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When The Going Gets Tough, Go Back to Basics

Anne Miller

Two things are on my mind this month. The first is surviving in a tough market. The second is an unexpected sales reminder that I experienced on my recent trip to South Africa.

Surviving in a Tough Market

What goes up must inevitably come down, although none of us likes to believe that truism when we’re up in the clouds. But what do you do when budgets are tightening and buyer confidence is uncertain? Don’t panic. Instead, get back to basics, become more disciplined, and be more creative than ever:

- Review every existing account. Remember, your best prospects are your best customers. Get face time with key players at more than one level. Make sure you are up to date on their current challenges.

- Assume nothing. Don’t think that your accounts know all about you, your services, your new products, your markets, your competitive strengths. Even if they can’t buy from you right now, use this time to build your brand and to show you’re there for them in all kinds of markets, so that you are the first call when conditions improve.

- Know your own products, services, and markets cold. That way, you can be responsive to clients’ needs. It’s a good time to visit other departments in your own organization to find out what they are seeing, hearing, doing, creating, experiencing. I can’t tell you how many times I’ve heard salespeople admit that they didn’t realize what was available from their own research, marketing, product development, or technical people. Meet with colleagues to share and borrow sales ideas and techniques.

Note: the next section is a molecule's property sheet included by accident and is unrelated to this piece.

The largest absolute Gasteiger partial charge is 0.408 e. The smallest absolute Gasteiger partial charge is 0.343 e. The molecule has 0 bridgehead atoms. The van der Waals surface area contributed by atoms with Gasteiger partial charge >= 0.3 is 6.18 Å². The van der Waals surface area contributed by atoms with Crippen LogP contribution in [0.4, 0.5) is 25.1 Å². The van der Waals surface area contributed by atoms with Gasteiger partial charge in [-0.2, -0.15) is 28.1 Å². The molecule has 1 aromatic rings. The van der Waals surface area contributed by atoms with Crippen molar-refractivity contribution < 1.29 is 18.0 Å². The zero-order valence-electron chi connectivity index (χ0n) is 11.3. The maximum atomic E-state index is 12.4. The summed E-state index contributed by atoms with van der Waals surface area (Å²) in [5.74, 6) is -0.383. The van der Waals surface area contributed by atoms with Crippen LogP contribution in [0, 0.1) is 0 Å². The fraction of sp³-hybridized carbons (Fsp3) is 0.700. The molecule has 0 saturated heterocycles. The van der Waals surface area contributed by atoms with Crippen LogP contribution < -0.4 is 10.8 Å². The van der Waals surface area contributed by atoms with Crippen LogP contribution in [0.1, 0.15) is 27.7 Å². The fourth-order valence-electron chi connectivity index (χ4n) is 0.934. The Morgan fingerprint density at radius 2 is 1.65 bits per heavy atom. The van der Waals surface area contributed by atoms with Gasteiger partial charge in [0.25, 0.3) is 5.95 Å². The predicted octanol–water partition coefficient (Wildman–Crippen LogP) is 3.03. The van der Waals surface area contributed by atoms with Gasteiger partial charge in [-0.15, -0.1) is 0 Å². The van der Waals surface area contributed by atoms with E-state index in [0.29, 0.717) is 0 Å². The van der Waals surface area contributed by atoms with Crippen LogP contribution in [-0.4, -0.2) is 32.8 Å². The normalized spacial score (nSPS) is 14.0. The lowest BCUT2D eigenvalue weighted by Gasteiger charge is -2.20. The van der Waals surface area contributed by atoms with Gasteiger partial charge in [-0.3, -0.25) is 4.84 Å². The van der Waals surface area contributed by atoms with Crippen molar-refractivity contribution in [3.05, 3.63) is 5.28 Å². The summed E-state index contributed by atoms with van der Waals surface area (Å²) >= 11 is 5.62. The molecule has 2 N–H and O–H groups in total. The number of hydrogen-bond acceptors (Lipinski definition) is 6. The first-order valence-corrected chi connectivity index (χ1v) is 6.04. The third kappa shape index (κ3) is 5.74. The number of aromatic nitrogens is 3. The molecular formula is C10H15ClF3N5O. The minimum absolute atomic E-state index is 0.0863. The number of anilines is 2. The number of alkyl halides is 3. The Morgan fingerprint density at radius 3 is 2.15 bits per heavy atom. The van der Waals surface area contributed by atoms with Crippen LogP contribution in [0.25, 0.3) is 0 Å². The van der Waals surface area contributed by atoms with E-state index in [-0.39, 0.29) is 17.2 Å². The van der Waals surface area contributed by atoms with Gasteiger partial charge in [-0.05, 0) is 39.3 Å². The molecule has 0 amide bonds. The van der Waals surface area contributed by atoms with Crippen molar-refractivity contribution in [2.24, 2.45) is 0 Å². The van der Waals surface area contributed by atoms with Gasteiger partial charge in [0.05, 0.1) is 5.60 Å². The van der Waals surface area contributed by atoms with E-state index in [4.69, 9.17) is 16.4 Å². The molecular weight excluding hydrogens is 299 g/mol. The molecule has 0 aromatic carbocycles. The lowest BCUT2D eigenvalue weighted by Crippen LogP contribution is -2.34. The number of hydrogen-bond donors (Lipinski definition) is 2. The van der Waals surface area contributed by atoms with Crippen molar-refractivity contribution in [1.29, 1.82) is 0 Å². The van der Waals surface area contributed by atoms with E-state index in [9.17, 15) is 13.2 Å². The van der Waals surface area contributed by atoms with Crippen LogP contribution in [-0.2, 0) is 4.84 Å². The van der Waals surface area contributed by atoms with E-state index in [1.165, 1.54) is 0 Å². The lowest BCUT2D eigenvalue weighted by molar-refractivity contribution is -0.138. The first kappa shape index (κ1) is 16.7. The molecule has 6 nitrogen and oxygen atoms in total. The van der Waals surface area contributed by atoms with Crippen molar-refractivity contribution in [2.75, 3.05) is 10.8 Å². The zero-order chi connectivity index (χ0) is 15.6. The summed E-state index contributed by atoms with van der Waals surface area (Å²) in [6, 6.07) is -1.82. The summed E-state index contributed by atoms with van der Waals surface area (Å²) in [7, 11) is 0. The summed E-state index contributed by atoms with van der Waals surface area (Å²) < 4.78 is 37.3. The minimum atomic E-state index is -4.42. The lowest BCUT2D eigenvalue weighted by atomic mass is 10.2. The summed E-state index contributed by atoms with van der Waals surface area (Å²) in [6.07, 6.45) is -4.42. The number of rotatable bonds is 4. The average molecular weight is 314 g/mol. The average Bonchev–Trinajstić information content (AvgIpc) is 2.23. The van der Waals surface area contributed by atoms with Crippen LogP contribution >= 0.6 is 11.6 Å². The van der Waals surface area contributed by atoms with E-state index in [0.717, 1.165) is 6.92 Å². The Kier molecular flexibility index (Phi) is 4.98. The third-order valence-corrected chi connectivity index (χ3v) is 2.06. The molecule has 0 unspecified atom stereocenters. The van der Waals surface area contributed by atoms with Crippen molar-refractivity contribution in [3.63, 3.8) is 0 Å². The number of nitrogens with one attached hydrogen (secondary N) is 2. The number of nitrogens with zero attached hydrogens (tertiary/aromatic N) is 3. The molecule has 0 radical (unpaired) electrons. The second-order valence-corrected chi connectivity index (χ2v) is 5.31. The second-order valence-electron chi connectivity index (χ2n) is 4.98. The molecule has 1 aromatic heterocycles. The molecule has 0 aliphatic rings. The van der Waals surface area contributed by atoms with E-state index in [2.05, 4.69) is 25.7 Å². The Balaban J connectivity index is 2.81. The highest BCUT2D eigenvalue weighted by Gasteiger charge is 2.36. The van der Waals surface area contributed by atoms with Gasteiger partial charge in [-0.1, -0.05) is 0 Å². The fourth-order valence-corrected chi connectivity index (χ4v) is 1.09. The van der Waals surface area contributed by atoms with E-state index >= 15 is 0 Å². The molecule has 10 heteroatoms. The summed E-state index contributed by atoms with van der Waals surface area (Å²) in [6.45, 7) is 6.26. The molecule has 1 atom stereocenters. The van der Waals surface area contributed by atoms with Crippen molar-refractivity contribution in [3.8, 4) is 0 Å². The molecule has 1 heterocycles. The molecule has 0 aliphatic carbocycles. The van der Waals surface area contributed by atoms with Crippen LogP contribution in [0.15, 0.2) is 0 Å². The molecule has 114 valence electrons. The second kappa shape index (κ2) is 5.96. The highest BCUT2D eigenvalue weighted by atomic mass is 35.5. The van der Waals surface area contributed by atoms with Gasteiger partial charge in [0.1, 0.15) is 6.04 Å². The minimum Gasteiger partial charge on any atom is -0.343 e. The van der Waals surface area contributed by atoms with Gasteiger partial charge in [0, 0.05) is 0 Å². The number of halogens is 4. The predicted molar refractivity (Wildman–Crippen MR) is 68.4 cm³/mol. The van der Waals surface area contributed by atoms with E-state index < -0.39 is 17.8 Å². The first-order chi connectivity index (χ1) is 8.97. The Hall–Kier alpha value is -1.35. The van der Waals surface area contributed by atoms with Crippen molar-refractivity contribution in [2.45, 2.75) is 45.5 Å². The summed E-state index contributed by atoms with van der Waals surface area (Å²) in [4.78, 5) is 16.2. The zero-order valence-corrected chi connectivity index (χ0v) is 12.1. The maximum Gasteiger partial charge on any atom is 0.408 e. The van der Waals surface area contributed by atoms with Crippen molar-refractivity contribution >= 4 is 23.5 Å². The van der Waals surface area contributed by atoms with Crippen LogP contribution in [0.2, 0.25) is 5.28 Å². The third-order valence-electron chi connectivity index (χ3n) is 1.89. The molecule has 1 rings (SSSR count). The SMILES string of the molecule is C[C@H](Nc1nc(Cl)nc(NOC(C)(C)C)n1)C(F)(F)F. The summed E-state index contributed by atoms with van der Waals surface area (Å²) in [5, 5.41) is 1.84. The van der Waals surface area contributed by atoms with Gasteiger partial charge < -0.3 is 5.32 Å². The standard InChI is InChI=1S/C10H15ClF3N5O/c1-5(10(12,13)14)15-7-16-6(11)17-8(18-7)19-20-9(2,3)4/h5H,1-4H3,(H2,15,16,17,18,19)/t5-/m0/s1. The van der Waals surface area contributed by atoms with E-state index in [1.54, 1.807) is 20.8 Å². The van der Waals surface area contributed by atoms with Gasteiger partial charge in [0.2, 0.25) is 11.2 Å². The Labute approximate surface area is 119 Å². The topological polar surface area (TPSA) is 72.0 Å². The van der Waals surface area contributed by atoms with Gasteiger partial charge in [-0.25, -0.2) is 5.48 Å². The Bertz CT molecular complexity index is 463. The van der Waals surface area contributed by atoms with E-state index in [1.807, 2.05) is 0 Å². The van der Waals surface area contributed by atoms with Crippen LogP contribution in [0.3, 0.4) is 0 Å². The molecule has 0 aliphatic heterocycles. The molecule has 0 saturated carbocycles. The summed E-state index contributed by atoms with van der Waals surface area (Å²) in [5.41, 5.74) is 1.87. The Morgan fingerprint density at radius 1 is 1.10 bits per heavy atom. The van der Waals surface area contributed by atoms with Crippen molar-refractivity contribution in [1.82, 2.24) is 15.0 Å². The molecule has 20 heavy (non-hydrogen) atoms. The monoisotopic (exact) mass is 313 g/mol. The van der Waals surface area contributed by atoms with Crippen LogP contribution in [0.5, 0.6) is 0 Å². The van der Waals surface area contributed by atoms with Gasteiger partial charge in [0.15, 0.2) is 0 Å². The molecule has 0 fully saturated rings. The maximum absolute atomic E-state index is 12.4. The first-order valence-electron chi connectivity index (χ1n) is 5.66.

- Play the numbers. The more contacts you have with accounts, the more likely you’ll win business. Set specific weekly goals for face-to-face calls with current clients, new business calls, and number of proposals sent — and stick to those goals.

- Leave no stone unturned. Connect with past accounts. Needs change. People switch jobs. Mergers happen. Management philosophies change. You could be the solution to someone’s problem and not know it.

- Think creatively. Network at off-beat but related conferences. Send attention-grabbing new-business letters. Read your clients’ press opportunistically. Prospect smarter; for instance, call the names of people listed as contacts in corporate ads or mentioned in articles. Skip the traditional information/benefit presentations, and add more dramatic touches to build perceived value for your product/service. (Hire me to do an “Outrageous Thinking & Other Acts of Sales Wizardry” seminar for you. Now, that’s a good idea!)

- Hone your skills. As in golf or tennis, when you stop practicing and taking lessons, your game tends to deteriorate. Your sales game is no different. It’s time to sharpen your prospecting, preparing, questioning, presenting, closing, negotiating, follow-up, and creative-thinking skills.

Over-the-transom business is history. Sloppy selling is an unaffordable luxury. The formula for surviving — and in fact thriving — in a weakened economy is this:

- Get back to basics.

- Be superdisciplined.

- Think creatively.